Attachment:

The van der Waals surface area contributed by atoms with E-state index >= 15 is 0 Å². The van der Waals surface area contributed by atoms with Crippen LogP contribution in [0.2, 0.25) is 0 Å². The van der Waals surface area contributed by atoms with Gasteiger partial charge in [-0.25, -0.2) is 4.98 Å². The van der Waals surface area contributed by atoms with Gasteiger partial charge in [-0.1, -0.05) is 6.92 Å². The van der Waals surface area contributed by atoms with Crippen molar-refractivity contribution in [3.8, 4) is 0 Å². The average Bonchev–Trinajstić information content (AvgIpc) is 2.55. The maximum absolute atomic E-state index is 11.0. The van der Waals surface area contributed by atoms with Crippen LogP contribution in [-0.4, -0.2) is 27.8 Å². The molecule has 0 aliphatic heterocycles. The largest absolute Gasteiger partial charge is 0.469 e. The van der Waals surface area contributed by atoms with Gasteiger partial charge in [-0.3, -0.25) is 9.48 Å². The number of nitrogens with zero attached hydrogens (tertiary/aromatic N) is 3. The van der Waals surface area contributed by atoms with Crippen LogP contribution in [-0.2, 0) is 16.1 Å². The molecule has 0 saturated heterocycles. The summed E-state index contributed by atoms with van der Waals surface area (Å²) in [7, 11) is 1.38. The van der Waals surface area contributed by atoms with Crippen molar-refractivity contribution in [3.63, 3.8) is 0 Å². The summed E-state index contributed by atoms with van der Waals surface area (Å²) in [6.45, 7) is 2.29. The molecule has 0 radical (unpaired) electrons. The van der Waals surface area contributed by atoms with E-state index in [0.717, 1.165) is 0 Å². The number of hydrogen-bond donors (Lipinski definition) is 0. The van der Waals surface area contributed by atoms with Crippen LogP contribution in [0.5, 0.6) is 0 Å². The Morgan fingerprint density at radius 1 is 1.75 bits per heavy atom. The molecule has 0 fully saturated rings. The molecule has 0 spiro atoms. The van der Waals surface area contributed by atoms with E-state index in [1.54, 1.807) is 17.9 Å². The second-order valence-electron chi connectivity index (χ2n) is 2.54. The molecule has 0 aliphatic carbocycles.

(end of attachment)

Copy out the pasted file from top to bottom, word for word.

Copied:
The van der Waals surface area contributed by atoms with E-state index >= 15 is 0 Å². The van der Waals surface area contributed by atoms with Crippen LogP contribution in [0.2, 0.25) is 0 Å². The van der Waals surface area contributed by atoms with Gasteiger partial charge in [-0.25, -0.2) is 4.98 Å². The van der Waals surface area contributed by atoms with Gasteiger partial charge in [-0.1, -0.05) is 6.92 Å². The van der Waals surface area contributed by atoms with Crippen molar-refractivity contribution in [3.8, 4) is 0 Å². The average Bonchev–Trinajstić information content (AvgIpc) is 2.55. The maximum absolute atomic E-state index is 11.0. The van der Waals surface area contributed by atoms with Crippen LogP contribution in [-0.4, -0.2) is 27.8 Å². The molecule has 0 aliphatic heterocycles. The largest absolute Gasteiger partial charge is 0.469 e. The van der Waals surface area contributed by atoms with Gasteiger partial charge in [-0.3, -0.25) is 9.48 Å². The number of nitrogens with zero attached hydrogens (tertiary/aromatic N) is 3. The van der Waals surface area contributed by atoms with Crippen LogP contribution in [-0.2, 0) is 16.1 Å². The molecule has 0 saturated heterocycles. The summed E-state index contributed by atoms with van der Waals surface area (Å²) in [7, 11) is 1.38. The van der Waals surface area contributed by atoms with Crippen molar-refractivity contribution in [3.63, 3.8) is 0 Å². The summed E-state index contributed by atoms with van der Waals surface area (Å²) in [6.45, 7) is 2.29. The molecule has 0 radical (unpaired) electrons. The van der Waals surface area contributed by atoms with E-state index in [0.717, 1.165) is 0 Å². The number of hydrogen-bond donors (Lipinski definition) is 0. The van der Waals surface area contributed by atoms with Crippen LogP contribution in [0.5, 0.6) is 0 Å². The Morgan fingerprint density at radius 1 is 1.75 bits per heavy atom. The molecule has 0 fully saturated rings. The molecule has 0 spiro atoms. The van der Waals surface area contributed by atoms with E-state index in [1.54, 1.807) is 17.9 Å². The second-order valence-electron chi connectivity index (χ2n) is 2.54. The molecule has 0 aliphatic carbocycles.